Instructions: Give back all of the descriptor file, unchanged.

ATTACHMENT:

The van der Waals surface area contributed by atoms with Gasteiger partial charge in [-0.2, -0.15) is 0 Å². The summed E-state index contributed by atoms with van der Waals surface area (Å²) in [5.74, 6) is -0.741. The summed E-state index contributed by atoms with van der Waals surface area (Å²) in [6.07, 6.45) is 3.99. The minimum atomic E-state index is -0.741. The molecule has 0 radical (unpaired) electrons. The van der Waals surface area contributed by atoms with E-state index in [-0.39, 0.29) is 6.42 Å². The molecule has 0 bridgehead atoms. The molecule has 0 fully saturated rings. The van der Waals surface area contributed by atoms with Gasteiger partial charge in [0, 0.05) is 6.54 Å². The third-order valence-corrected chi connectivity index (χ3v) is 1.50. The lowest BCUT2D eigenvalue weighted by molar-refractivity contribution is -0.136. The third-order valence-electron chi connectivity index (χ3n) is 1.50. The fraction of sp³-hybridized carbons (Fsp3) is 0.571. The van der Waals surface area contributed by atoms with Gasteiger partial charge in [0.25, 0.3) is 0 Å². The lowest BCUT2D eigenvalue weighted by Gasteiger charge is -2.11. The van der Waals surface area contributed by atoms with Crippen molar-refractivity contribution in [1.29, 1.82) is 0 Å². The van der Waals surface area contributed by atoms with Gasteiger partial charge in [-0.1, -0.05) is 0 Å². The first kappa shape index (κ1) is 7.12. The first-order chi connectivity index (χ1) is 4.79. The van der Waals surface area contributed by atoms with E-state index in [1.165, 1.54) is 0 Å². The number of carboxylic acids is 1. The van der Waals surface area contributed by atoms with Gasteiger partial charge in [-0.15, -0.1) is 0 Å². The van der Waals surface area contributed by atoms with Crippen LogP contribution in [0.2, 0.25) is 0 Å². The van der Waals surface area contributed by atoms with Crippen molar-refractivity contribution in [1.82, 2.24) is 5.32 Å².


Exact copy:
The van der Waals surface area contributed by atoms with Gasteiger partial charge in [-0.2, -0.15) is 0 Å². The summed E-state index contributed by atoms with van der Waals surface area (Å²) in [5.74, 6) is -0.741. The summed E-state index contributed by atoms with van der Waals surface area (Å²) in [6.07, 6.45) is 3.99. The minimum atomic E-state index is -0.741. The molecule has 0 radical (unpaired) electrons. The van der Waals surface area contributed by atoms with E-state index in [-0.39, 0.29) is 6.42 Å². The molecule has 0 bridgehead atoms. The molecule has 0 fully saturated rings. The van der Waals surface area contributed by atoms with Gasteiger partial charge in [0, 0.05) is 6.54 Å². The third-order valence-corrected chi connectivity index (χ3v) is 1.50. The lowest BCUT2D eigenvalue weighted by molar-refractivity contribution is -0.136. The third-order valence-electron chi connectivity index (χ3n) is 1.50. The fraction of sp³-hybridized carbons (Fsp3) is 0.571. The van der Waals surface area contributed by atoms with Gasteiger partial charge in [0.25, 0.3) is 0 Å². The lowest BCUT2D eigenvalue weighted by Gasteiger charge is -2.11. The van der Waals surface area contributed by atoms with Crippen molar-refractivity contribution in [1.29, 1.82) is 0 Å². The van der Waals surface area contributed by atoms with Gasteiger partial charge in [-0.1, -0.05) is 0 Å². The first kappa shape index (κ1) is 7.12. The first-order chi connectivity index (χ1) is 4.79. The van der Waals surface area contributed by atoms with E-state index in [1.165, 1.54) is 0 Å². The number of carboxylic acids is 1. The van der Waals surface area contributed by atoms with Gasteiger partial charge in [-0.15, -0.1) is 0 Å². The van der Waals surface area contributed by atoms with Crippen LogP contribution in [0.2, 0.25) is 0 Å². The van der Waals surface area contributed by atoms with Crippen molar-refractivity contribution in [1.82, 2.24) is 5.32 Å².